There was no way I was going to end my night on such an ambigious note, especially not at 10:15. The scheduling quirk that put Metric and Mahogany on the same night actually worked somewhat in my advantage, as the Bowery Ballroom - where the former was playing - started off later. I got downtown as quickly as I could, but unfortunately missed first opener Soundpool entirely, which is a shame as I've been digging their album On High quite a bit. I managed to catch the last song of Elika's set, but lovely as it was, I can't really say much more. Anyhow, both bands will definitely be addressed as a later time, as they're too darn good for me not to return to them, but there was plenty of music yet to come.


Mahogany's set was bittersweet. I learned on the day of the show that five of the band's seven members had left over the summer, leaving Ana Breton and Andrew Prinz. Stopping by their studio in March remains the best interview experience I've ever had, hands down, and in the short time that I spent with them, they really struck me as incredibly passionate and creative people. When an entirely new rhythm section - with half the bass - and a new lead guitarist stepped onto the stage shortly after 11 pm, I felt a bit of trepidation, but after the first soaring notes of "Tesselation (Formerly Plateau One)," everything was okay. I realized that, despite the lineup change, the songs remain fully intact dream pop gems, and as long as some form of Mahogany exists to play them, well, nothing's really changed.

What has happened is Ana's emergence as the primary female vocalist, and she filled the role beautifully. At one point, an audience member to my right leaned over and yelled something to the effect of, "We're privileged to be hearing them!" I have to agree; the set approached the lofty heights of Slowdive in its heyday (yes, really), and perhaps Metric's quick ending was the best thing that could have happened that night. The set ended far too early with a new song, which I believed is entitled "Silk City," and it was absolutely sublime. I can't wait to hear the next album. The only criticism I have is pretty straightforward: please play longer sets!

MP3: Mahogany - My Bed is My Castle
MP3: Mahogany - Supervitesse
MP3: Mahogany - Springtime, Save Our Country
MySpace: Mahogany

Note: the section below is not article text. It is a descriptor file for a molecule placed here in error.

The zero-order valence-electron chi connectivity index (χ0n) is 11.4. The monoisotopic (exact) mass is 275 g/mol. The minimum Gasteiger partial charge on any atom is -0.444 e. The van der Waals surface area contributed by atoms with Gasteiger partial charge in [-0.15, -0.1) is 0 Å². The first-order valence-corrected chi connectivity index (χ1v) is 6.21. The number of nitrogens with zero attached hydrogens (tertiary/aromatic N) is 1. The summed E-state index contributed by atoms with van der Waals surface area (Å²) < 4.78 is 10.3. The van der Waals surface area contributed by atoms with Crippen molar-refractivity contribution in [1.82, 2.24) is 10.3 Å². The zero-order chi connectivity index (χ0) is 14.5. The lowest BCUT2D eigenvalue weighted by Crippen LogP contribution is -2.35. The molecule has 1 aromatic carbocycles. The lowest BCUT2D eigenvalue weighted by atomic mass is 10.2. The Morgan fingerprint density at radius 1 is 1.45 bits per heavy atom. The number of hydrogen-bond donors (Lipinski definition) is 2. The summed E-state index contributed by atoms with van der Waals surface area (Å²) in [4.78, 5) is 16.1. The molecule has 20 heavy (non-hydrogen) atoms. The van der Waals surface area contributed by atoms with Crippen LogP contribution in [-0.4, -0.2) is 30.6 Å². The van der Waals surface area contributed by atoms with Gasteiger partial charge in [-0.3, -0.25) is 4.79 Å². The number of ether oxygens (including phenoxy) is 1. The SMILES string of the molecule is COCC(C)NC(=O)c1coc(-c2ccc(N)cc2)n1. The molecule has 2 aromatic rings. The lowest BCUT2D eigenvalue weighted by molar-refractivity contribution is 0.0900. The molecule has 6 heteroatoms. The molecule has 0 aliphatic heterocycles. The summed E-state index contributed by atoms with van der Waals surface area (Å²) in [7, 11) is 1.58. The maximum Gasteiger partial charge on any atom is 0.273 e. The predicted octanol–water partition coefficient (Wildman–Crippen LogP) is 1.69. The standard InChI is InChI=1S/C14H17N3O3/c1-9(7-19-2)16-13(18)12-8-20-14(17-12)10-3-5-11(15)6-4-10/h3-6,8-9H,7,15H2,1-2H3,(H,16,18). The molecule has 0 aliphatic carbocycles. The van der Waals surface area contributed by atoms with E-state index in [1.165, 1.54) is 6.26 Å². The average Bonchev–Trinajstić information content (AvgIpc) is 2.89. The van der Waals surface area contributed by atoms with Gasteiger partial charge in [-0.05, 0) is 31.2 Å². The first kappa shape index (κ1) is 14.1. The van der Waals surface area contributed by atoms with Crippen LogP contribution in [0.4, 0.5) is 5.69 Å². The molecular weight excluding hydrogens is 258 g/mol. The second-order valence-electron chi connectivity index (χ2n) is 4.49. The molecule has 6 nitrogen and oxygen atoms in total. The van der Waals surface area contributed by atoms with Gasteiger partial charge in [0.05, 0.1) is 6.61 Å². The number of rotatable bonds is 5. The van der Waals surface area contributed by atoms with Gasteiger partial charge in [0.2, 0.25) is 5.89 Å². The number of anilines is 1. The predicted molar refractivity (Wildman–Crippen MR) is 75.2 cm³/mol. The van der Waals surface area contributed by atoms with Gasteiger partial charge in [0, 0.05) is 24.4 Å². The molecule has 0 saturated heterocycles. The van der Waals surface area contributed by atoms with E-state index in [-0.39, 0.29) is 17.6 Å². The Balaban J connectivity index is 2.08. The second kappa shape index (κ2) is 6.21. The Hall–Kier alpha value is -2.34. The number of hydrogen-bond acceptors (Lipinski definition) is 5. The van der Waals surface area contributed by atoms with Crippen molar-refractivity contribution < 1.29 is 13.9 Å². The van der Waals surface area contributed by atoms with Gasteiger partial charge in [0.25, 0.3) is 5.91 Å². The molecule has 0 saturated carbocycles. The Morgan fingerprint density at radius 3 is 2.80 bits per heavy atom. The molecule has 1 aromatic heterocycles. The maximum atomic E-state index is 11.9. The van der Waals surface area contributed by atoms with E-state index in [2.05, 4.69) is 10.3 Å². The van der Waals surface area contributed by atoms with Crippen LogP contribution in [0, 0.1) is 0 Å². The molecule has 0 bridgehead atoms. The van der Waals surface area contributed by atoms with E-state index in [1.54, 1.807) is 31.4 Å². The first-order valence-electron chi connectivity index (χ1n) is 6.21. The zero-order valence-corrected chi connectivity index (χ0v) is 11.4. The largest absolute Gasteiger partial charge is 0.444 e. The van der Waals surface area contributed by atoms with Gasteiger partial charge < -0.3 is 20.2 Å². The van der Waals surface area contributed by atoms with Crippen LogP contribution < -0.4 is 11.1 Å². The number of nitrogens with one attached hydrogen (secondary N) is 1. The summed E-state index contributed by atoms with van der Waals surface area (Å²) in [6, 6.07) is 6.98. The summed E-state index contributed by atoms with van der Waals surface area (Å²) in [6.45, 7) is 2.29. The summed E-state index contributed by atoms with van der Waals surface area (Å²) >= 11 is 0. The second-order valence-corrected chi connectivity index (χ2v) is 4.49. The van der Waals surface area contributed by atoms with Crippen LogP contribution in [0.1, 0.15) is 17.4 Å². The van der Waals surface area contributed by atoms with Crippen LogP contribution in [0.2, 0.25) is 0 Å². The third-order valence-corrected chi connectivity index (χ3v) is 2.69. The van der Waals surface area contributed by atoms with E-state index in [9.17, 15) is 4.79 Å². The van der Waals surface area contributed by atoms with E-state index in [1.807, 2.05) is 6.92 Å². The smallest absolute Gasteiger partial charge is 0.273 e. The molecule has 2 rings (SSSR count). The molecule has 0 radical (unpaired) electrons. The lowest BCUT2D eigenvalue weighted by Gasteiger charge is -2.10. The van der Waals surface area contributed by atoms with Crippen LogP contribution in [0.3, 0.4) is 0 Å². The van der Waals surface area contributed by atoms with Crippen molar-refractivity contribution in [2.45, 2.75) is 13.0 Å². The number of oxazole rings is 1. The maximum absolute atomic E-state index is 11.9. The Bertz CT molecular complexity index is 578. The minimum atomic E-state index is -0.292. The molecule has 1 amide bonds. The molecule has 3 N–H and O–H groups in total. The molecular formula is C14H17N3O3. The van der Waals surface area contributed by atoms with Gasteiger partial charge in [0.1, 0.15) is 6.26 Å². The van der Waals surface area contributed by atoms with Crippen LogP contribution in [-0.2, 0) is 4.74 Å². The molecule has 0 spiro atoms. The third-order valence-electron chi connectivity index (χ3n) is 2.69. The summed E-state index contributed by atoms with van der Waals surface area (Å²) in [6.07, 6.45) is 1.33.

Ulrich Schnauss

I was getting legitimately fatigued, and the extended break in between sets didn't help matters, but the wait was so worth it. One could say that Ulrich delivered the most highbrow DJ set ever, but that's an understatement. Ulrich doesn't play so much as compose, combining epic laptop-assisted orchestras with piano playing. There's a disarming simplicity to the beats, but once a song builds to its crescendo, it's downright unstoppable. It's really something that has to be experienced live; as lovely as the studio material is, it doesn't compare. Simply put, I danced (or whatever the equivalent of excessive head bobbing is) more during this hour than I have for a long, long while. Heck, even the normally stoic photographer in front of me was getting into it.

In between the epic soundscapes, things got nice and intimate as a guest guitarist strummed acoustically and sang on "Shine." It was a neat changeup, but didn't quite compare to the main set's finale, which left said guitarist on the stage floor, frantically shredding his strings with whatever was there, including the microphone pole. The act was pretty reflective of the set as a whole, as I was pretty astounded by the intensity present, which is pretty hilarious considering I was worried if things would be loud enough. Sometimes, it's good to be surprised.


showtrotta said...

Great review and photos of all the shows. Your Ulrich Schnauss review was dead on! I had to skip seeing him, but I'm glad to read someone enjoyed his beautiful music that night!

safer cooler greener said...

Hi Roland, liked your mahogany article in the nyu news. we featured them in our greener mag, FRMAG - -. Andrew is a friend of my business partners who introduced me to their music a while back. Fan ever since. Also listening to Asobi Seksu. Good stuff!

Brendan said...

Hey, I'm kind of a random passerby, but a big fan of Metric. I was wondering if you could repost the link to Hustle Rose.

I just saw them last weekend, and I'd really like a live mp3 of that song.

Thanks :D